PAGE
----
U.S. Senate returning as a deliberative body

The following editorial appeared in the Charleston (West Virginia) Daily Mail on July 8:

It was known as the “world’s greatest deliberative body,” a phrase believed to have been coined by former President James Buchanan in 1867 of the U.S. Senate’s reputation for deep, intelligent and impassioned debate.

Of course, that was back in the days after legendary orators like senators Henry Clay and Daniel Webster.

Unfortunately, after Nevada Democrat Harry Reid became majority leader in 2007, the U.S. Senate was anything but great or deliberative.

Fortunately, voters sent a majority of Republicans to the nation’s upper chamber in 2014, including West Virginia’s own Shelley Moore Capito. Reid was demoted to minority leader and Kentucky’s Mitch McConnell is now the leader.

McConnell, Capito and the Senate have done well in the six months since Republicans took over.

“It is an encouraging development for the country to see the Senate addressing big problems after years of inaction when it was controlled by Democrats,” wrote former Republican majority leaders Bob Dole and Trent Lott in the Wall Street Journal last month.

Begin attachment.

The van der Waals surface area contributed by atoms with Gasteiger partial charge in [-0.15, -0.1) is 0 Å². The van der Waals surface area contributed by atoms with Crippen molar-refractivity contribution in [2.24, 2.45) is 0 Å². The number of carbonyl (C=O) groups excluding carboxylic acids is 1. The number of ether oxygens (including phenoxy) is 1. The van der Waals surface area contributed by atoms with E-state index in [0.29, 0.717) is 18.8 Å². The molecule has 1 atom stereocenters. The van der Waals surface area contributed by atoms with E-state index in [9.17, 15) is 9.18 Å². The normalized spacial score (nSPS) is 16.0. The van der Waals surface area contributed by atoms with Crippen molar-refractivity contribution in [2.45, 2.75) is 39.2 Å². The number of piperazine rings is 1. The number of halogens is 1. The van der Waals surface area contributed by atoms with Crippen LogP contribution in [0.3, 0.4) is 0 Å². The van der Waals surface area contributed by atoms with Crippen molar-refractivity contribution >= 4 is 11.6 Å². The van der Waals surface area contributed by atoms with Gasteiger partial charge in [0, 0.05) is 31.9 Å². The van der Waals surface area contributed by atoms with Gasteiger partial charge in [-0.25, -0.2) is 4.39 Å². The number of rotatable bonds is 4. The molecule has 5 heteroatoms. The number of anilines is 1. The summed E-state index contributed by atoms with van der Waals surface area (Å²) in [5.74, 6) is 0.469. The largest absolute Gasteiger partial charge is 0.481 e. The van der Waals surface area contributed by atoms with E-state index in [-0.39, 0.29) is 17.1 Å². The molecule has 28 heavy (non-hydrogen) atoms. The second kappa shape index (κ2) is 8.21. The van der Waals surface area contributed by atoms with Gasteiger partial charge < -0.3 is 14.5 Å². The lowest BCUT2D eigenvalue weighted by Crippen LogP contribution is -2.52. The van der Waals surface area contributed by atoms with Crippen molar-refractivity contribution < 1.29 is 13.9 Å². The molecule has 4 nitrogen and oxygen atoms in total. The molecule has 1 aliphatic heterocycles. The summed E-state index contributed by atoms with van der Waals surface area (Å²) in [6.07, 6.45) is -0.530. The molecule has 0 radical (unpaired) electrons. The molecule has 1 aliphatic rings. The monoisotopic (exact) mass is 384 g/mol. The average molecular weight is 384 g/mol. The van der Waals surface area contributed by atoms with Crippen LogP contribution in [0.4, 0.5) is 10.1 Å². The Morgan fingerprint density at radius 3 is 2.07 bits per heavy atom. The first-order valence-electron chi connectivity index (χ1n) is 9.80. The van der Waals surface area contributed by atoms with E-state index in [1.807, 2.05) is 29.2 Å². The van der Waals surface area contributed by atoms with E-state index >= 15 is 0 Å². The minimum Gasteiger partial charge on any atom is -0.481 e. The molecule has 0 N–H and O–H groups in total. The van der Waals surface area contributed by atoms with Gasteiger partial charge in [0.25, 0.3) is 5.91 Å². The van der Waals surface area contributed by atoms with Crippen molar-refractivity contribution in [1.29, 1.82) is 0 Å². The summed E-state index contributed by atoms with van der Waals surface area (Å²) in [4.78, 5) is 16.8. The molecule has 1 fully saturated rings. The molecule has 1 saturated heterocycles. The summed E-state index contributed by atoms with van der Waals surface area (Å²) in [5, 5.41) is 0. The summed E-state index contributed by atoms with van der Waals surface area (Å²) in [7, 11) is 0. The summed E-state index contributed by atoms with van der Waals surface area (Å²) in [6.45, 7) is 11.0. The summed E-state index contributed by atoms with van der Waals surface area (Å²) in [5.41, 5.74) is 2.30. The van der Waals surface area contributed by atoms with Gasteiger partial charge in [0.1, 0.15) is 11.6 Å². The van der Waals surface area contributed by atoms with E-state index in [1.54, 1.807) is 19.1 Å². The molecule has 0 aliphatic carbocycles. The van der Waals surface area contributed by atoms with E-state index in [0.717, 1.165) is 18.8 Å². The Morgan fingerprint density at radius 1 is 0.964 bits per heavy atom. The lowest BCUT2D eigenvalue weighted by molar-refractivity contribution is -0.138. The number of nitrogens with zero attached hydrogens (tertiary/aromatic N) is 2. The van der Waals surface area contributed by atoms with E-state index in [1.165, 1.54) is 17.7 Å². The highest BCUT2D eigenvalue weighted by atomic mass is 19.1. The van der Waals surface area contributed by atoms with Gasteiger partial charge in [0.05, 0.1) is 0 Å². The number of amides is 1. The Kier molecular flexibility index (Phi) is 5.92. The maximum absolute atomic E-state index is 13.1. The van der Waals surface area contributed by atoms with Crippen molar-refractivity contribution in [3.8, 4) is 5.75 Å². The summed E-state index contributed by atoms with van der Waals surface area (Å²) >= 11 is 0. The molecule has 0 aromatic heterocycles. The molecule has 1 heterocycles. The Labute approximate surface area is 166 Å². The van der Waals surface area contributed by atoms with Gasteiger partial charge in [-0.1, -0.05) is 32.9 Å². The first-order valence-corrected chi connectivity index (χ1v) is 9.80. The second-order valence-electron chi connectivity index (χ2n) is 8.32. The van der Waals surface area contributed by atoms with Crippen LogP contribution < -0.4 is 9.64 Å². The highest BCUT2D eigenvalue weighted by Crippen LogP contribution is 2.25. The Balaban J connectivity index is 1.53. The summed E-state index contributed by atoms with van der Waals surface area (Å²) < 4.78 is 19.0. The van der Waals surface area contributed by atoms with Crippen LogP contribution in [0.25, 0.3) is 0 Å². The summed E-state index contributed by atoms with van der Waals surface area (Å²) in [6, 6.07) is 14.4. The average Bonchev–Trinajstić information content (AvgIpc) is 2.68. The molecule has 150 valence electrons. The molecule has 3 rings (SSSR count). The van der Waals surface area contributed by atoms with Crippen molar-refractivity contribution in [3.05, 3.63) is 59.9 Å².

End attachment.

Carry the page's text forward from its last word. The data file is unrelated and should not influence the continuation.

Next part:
“In only six months, the progress has been dramatic. Committees are up and running. Senators in both parties are debating and amending bills … Not only is legislation now passing, bills are actually making their way to the president’s desk.”

In the first six months of 2015, the Senate passed more than 40 bipartisan bills. It has reported more than 110 bills out of committee, and 18 have been signed into law by the president. The Senate also passed its first balanced budget act in more than a decade and is debating amendments to bills at nearly 10 times the rate as under Reid’s leadership.

Capito is pulling her weight. She has introduced several bills, including the ARENA Act to protect access to affordable energy. In addition to her roles on the Environment and Public Works and Energy and Natural Resources committees, she is a key voice on the Appropriations Committee.

Capito secured language in the Department of Interior appropriations bill to limit EPA funding and roll back excessive regulations. She also secured increased funding for fossil energy research — some of which will be spent at the National Energy Technology Lab in Morgantown – to spur new technologies for more efficient use of coal and natural gas.

We could go on, but suffice it to say the U.S. Senate is looking much more like the lawmaking body it was designed to be, and no longer the house of obstruction that it was under Harry Reid.



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